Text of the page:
Media Is Changing, But Some Things Endure
Apple's iPhone is unveiled at a press conference in central London, 18 September 2007. generic (AFP/Getty Images)
When Sunday Morning marked its 25th anniversary, I was invited back to survey how the media landscape had changed. When this broadcast was born in 1979, I noted, there was no cable news, no abundance of cable channels, no C-SPAN. There were some reasonably big changes, of course.
But what has happened in the last five years can't even be captured by the word "change" - it is as if the most fundamental laws of the media universe have been overthrown.
Sure, some changes count as "more of the same." The big three networks, which divided 90 percent of the primetime audience 30 years ago, now divide about 30 percent, but they are still the dominant players in primetime.
And the major alternatives - basic cable channels like Lifetime, ESPN for sports, HBO for pay-cable alternatives - are thriving.
But where the last five years have brought a revolution is how information and entertainment is delivered, and where.
Five years ago, MySpace was the barest glimmer of an idea for a social networking site in Los Angeles; it's now a worldwide presence, with well over 120 million visitors a month.
Facebook didn't even exist five years ago. It now draws more than 200 million visitors.
Ask anyone about YouTube before 2005 and they'd have thought you were talking about an ointment. By last fall, it was drawing a hundred million viewers a month. Every minute, ten hours of videos are posted, ranging from news, sports, and entertainment clips to original creations. If you want to see what Mentos and Diet Coke can create in combination, YouTube provides the answer - dozens of them.
Well, okay, just more sources of media, right?
No. What these and countless other examples represent is a sea change that has upended all of our assumptions about how media are delivered. Today, everything we see and hear and read is "digitized" - a product of those countless "1's" and "0's'." And that, in turn, means that, as far as technology is concerned, it's all the same - print, audio, video, no difference. So what?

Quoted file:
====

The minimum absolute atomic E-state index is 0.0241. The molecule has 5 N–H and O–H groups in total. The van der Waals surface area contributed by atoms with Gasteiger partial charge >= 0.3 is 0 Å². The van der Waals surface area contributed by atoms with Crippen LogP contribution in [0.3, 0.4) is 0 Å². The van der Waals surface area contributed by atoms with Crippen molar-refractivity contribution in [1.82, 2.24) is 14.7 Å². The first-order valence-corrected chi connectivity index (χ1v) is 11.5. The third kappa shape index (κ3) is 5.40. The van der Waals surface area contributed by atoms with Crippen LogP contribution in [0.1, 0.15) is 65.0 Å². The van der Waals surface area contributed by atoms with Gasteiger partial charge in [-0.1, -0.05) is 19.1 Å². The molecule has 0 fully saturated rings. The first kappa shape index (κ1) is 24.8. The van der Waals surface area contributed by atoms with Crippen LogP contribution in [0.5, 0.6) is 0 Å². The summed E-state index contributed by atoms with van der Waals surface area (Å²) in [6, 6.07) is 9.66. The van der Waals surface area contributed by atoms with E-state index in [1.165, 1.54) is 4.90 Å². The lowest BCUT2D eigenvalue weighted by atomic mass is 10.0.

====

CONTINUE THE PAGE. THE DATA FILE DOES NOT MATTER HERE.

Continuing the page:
Here's what: Once upon a time - say, when Sunday Morning was born - every kind of information came in a different form. If you read mail, it came in an envelope. If you wanted to listen to news, you had to buy a radio. If you wanted to play music at home, you needed a phonograph and records. You wanted to read a newspaper? You needed the paper. A movie? That was a trip to the theatre, or a VCR. A phone call away from home? A pay phone. Write a report? Get a typewriter, and find a copier and a mailbox to send it around the world.
Now (to use the buzz word) "convergence" is here. Every conceivable kind of information - "information" in the broadest sense - comes to us on a raft of devices. Take the iPhone, which can be a newspaper, a TV screen, a camera, a theatre, a file cabinet, a radio, a Walkman, Yellow Pages, an edit room, and a travel agency.
And at root, this revolution has shifted massive amounts of power away from the providers to the users of information. You don't want to watch a program when it's on? Hey, it's always on somewhere. You like one song, but not an album? iTunes will oblige. You don't want to buy a newspaper? Read it for free (one reason why newspapers as we know them may not be around much longer).
Which raises this heretical thought: Whether on a TV screen or computer or cell phone or toaster, the fundamental things still apply (or should). A love of story-telling, a love of clear, vivid language, a respect for history - the world didn't start five years ago, even if YouTube did - these still matter most.
Which may be one big reason why 30 years on, this broadcast endures.
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